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  • West Dean Tapestry Studio with Eva Rothschild at Collect 2018. Photo: Sophie Mutevelian.

Preparing for General Data Protection Regulation (GDPR)

A guide for makers and designers

This is an introduction to the legal requirements businesses must comply with in order to manage how personal data is used and stored.  Please use the links at the end of the document to explore more detailed information.  Please note that Crafts Council are not an authority on GDPR, this information is to provide guidance only and any queries please refer to the ICO (Information Commissioners Office)

What is GDPR?

The GDPR is Europe's new framework for data protection laws. It replaces the previous 1998 data protection directive, which current UK law is based upon. GDPR came into force on 25th May 2018, if you hold anyone’s personal data for your business then you should already be DPA (*Data Protection Act) compliant, the changes are minor but provides a good opportunity to review the data you already hold

Why is data protection important?  Data protections laws aim to control the way information is handled and to give legal rights to people who have information stored about them.                                  

Definition: Personal Data (PD) is any data that you can use to identify a person/business/organisation.  What PD of others do you have that is identifiable?

  • PD can be stored manually and digitally
  • Are you the data processor (who manages/uses the data and how) or the data controller (who is in control of the data)? if you are a sole trader, then you are both the processor and controller

What does it mean for me/my business?

You need to ensure the processes you use to collect data and manage data are:

  • Lawfully, fair and transparent
  • Notify person/business/organisation the purposes for why data is collected
  • Accurate and up to date
  • Relevant – only collect information you need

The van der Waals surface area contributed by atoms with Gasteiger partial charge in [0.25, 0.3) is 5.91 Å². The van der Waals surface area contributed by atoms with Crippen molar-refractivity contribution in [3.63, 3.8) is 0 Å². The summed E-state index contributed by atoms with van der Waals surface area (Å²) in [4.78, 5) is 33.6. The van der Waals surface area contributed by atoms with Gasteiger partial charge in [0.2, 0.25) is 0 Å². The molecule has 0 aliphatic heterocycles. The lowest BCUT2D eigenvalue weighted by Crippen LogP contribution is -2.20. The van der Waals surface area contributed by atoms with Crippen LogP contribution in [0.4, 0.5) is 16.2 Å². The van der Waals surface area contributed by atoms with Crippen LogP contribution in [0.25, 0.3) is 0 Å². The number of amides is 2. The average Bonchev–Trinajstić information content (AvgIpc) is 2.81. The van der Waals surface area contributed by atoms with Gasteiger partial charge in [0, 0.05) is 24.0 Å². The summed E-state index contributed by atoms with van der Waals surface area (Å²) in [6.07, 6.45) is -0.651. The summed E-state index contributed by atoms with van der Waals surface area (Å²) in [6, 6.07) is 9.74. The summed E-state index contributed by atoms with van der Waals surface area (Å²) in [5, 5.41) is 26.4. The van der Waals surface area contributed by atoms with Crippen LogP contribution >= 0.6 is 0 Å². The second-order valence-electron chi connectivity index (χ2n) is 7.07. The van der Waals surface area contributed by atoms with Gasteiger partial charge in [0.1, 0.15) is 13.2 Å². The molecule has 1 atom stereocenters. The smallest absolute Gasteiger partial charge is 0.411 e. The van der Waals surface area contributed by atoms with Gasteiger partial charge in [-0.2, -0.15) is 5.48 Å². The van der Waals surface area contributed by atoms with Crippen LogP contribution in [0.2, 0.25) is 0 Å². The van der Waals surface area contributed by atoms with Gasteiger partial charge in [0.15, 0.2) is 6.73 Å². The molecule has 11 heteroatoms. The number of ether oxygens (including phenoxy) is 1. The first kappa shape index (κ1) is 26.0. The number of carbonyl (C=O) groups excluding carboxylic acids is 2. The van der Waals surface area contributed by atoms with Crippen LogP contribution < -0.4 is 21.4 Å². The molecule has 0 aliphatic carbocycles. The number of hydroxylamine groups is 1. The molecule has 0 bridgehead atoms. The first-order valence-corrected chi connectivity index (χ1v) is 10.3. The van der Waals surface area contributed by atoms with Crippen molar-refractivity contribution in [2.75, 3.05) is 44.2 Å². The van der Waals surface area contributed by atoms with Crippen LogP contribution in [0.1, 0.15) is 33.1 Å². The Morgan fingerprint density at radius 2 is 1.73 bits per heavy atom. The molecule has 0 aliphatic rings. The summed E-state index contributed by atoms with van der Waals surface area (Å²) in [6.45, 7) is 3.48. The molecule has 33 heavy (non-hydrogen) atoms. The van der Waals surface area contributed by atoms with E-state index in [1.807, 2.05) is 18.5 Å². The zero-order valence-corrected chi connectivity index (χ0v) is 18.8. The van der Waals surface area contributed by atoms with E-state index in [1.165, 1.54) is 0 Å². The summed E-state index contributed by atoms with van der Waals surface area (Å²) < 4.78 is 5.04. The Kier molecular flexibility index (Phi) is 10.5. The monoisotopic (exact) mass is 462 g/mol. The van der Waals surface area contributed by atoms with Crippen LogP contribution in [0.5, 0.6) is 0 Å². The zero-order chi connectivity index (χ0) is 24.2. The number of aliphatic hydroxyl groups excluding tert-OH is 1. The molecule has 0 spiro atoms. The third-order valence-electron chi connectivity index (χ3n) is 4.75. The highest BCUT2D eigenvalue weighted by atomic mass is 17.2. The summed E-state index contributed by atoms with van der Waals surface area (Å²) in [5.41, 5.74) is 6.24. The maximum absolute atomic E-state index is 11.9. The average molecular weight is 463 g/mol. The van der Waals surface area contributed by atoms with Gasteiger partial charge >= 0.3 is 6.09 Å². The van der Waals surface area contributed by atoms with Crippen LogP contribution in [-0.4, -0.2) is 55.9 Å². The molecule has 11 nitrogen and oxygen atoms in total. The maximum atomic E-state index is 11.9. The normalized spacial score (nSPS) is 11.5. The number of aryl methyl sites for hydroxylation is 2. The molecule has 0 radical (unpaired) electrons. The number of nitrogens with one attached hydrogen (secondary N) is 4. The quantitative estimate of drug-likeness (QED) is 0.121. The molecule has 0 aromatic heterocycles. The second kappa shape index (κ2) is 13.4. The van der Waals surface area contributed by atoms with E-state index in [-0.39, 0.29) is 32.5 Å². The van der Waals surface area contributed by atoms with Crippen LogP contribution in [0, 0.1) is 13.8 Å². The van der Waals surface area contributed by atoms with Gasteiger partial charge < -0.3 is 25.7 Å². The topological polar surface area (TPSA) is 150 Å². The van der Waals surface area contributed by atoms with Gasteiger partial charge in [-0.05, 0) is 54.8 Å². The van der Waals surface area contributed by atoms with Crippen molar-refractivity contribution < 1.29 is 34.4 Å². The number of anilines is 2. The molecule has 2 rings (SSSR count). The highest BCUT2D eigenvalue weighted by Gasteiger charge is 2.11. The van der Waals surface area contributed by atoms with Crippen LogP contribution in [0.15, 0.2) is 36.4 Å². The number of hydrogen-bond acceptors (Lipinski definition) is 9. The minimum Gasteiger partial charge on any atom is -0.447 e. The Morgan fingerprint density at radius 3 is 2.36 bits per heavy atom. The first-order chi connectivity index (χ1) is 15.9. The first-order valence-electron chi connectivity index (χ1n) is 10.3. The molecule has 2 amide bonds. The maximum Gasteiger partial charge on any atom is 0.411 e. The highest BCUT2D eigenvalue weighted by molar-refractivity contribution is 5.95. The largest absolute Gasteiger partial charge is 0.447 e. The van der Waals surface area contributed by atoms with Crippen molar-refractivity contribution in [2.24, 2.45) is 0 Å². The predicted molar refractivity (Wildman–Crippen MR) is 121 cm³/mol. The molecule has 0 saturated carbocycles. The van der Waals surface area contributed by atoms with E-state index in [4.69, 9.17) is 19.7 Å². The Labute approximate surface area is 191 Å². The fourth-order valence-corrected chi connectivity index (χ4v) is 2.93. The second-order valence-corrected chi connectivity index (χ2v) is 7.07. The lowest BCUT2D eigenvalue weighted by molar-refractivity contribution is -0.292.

• Retention (how long you keep it for)

What is a privacy policy? Do I need one?

Yes! Thinking through the processes for collecting, storing and using personal data will allow you to produce a compliance framework, or privacy policy, for your business and implement these procedures as part of your day-to-day activity.  Such a policy does not have to be complicated; it needs to be realistic, achievable and practical. 

Ask yourself:

  1. Are your contacts/clients/customers/services aware of the data you hold?
  2. How do you store it?
  3. How long have you had this data? When it was last updated? Is the data still current? How long do you need to keep it for? And why?
  4. Do you hold any sensitive data? Such as bank account details. How do you protect this data?
  5. How will you share your privacy policy with all these new contacts before they agree to signing up for your newsletter?
  6. How will you store all this new data now that you are GDPR compliant? Just a password protected spreadsheet won’t cut the mustard!  Look to using encryption and iCloud storage so you can delete from remote access if your device is stolen.

If you are unsure, it is worth contacting the ICO.  There is also the option to seek legal advice in creating a Policy document, please note this will have cost implications. 

What should I do now?  - Top tips:

  • Think about whether you need to have a privacy policy – we advise you probably do.
  • Look at some examples from organisations similar to yours – or bigger businesses with lots of fancy lawyers to write them! Platforms that uses your business personal data e.g. Mailchimp, Facebook, Etsy, Dropbox etc. should be GDPR compliant and you can review their polices on their websites.
  • If you employ other individuals or companies, you need to show your compliance e.g. link to your policy online and see their compliance on Data protection
  • Gaining personal data can be either through consent e.g. someone adding their details to your mailing list at an event/through your website or of legitimate interest e.g. a contract with an individual
  • Online buyer – for compliance you need at least an opt-out option
  • Emails (such as e-news) needs to have an opt-out option


  • Research into GDPR using the links below- what do you need to know?
  • Review and update your data
  • Write and implement a data protection policy.  
  • Take a sensible and practical approach
  • Be aware and take action
  • Don’t panic

Useful links